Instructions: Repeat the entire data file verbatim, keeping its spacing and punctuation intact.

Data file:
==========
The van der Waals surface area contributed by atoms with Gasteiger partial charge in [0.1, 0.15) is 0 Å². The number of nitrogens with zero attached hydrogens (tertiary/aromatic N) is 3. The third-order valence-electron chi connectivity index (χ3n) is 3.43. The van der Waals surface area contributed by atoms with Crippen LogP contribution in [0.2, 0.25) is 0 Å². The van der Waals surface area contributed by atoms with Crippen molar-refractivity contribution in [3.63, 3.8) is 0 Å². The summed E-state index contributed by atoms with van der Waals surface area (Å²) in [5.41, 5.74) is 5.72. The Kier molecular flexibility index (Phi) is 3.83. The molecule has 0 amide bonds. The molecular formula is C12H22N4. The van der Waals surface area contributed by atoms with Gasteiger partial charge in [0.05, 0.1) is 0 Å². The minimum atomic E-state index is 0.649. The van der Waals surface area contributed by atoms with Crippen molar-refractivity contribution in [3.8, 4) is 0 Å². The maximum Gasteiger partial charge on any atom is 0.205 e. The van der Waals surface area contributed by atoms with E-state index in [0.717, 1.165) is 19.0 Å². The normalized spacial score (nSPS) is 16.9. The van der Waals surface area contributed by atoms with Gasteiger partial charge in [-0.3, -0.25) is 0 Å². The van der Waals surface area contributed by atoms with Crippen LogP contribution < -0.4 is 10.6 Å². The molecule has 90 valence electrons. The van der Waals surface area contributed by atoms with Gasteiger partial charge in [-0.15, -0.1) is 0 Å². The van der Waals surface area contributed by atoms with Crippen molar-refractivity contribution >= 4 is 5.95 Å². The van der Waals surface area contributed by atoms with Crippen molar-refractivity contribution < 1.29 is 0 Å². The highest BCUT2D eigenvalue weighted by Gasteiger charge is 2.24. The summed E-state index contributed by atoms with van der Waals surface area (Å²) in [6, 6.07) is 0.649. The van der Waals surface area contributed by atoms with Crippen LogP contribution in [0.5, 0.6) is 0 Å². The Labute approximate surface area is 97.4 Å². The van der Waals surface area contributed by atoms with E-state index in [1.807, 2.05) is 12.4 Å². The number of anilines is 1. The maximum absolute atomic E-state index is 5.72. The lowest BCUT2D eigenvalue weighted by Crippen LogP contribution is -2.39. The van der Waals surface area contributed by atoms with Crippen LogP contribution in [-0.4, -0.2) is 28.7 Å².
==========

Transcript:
The van der Waals surface area contributed by atoms with Gasteiger partial charge in [0.1, 0.15) is 0 Å². The number of nitrogens with zero attached hydrogens (tertiary/aromatic N) is 3. The third-order valence-electron chi connectivity index (χ3n) is 3.43. The van der Waals surface area contributed by atoms with Crippen LogP contribution in [0.2, 0.25) is 0 Å². The van der Waals surface area contributed by atoms with Crippen molar-refractivity contribution in [3.63, 3.8) is 0 Å². The summed E-state index contributed by atoms with van der Waals surface area (Å²) in [5.41, 5.74) is 5.72. The Kier molecular flexibility index (Phi) is 3.83. The molecule has 0 amide bonds. The molecular formula is C12H22N4. The van der Waals surface area contributed by atoms with Gasteiger partial charge in [0.05, 0.1) is 0 Å². The minimum atomic E-state index is 0.649. The van der Waals surface area contributed by atoms with Crippen molar-refractivity contribution in [3.8, 4) is 0 Å². The maximum Gasteiger partial charge on any atom is 0.205 e. The van der Waals surface area contributed by atoms with E-state index in [0.717, 1.165) is 19.0 Å². The normalized spacial score (nSPS) is 16.9. The van der Waals surface area contributed by atoms with Gasteiger partial charge in [-0.3, -0.25) is 0 Å². The van der Waals surface area contributed by atoms with Crippen LogP contribution < -0.4 is 10.6 Å². The molecule has 90 valence electrons. The van der Waals surface area contributed by atoms with Gasteiger partial charge in [-0.15, -0.1) is 0 Å². The van der Waals surface area contributed by atoms with Crippen molar-refractivity contribution >= 4 is 5.95 Å². The van der Waals surface area contributed by atoms with Crippen molar-refractivity contribution < 1.29 is 0 Å². The highest BCUT2D eigenvalue weighted by Gasteiger charge is 2.24. The summed E-state index contributed by atoms with van der Waals surface area (Å²) in [6, 6.07) is 0.649. The van der Waals surface area contributed by atoms with Crippen LogP contribution in [0.5, 0.6) is 0 Å². The Labute approximate surface area is 97.4 Å². The van der Waals surface area contributed by atoms with E-state index in [1.807, 2.05) is 12.4 Å². The number of anilines is 1. The maximum absolute atomic E-state index is 5.72. The lowest BCUT2D eigenvalue weighted by Crippen LogP contribution is -2.39. The van der Waals surface area contributed by atoms with Crippen LogP contribution in [-0.4, -0.2) is 28.7 Å².